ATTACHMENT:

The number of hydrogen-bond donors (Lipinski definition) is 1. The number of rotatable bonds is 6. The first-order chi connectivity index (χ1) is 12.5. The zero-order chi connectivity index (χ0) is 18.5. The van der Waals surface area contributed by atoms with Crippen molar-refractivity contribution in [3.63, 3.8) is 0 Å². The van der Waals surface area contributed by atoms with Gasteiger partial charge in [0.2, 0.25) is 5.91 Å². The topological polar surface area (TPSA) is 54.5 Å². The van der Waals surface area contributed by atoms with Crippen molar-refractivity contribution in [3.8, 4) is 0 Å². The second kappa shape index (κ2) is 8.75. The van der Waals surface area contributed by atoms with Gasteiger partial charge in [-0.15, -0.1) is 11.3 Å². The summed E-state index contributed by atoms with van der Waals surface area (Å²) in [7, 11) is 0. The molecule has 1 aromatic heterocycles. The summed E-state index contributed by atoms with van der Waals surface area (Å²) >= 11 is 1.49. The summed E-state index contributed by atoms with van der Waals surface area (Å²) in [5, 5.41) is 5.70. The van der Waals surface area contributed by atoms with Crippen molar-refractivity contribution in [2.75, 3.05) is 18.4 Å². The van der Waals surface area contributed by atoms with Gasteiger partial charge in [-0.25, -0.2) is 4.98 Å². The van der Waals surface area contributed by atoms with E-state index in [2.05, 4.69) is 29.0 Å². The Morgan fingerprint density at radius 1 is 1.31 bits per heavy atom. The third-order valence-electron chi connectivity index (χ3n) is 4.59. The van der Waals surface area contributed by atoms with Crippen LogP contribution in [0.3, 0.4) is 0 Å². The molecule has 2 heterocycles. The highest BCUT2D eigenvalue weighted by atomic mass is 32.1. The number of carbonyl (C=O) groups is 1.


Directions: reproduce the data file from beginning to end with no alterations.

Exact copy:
The number of hydrogen-bond donors (Lipinski definition) is 1. The number of rotatable bonds is 6. The first-order chi connectivity index (χ1) is 12.5. The zero-order chi connectivity index (χ0) is 18.5. The van der Waals surface area contributed by atoms with Crippen molar-refractivity contribution in [3.63, 3.8) is 0 Å². The van der Waals surface area contributed by atoms with Gasteiger partial charge in [0.2, 0.25) is 5.91 Å². The topological polar surface area (TPSA) is 54.5 Å². The van der Waals surface area contributed by atoms with Crippen molar-refractivity contribution in [3.8, 4) is 0 Å². The second kappa shape index (κ2) is 8.75. The van der Waals surface area contributed by atoms with Gasteiger partial charge in [-0.15, -0.1) is 11.3 Å². The summed E-state index contributed by atoms with van der Waals surface area (Å²) in [7, 11) is 0. The molecule has 1 aromatic heterocycles. The summed E-state index contributed by atoms with van der Waals surface area (Å²) >= 11 is 1.49. The summed E-state index contributed by atoms with van der Waals surface area (Å²) in [5, 5.41) is 5.70. The van der Waals surface area contributed by atoms with Crippen molar-refractivity contribution in [2.75, 3.05) is 18.4 Å². The van der Waals surface area contributed by atoms with Gasteiger partial charge in [-0.25, -0.2) is 4.98 Å². The van der Waals surface area contributed by atoms with E-state index in [2.05, 4.69) is 29.0 Å². The Morgan fingerprint density at radius 1 is 1.31 bits per heavy atom. The third-order valence-electron chi connectivity index (χ3n) is 4.59. The van der Waals surface area contributed by atoms with Crippen LogP contribution in [0.3, 0.4) is 0 Å². The molecule has 2 heterocycles. The highest BCUT2D eigenvalue weighted by atomic mass is 32.1. The number of carbonyl (C=O) groups is 1.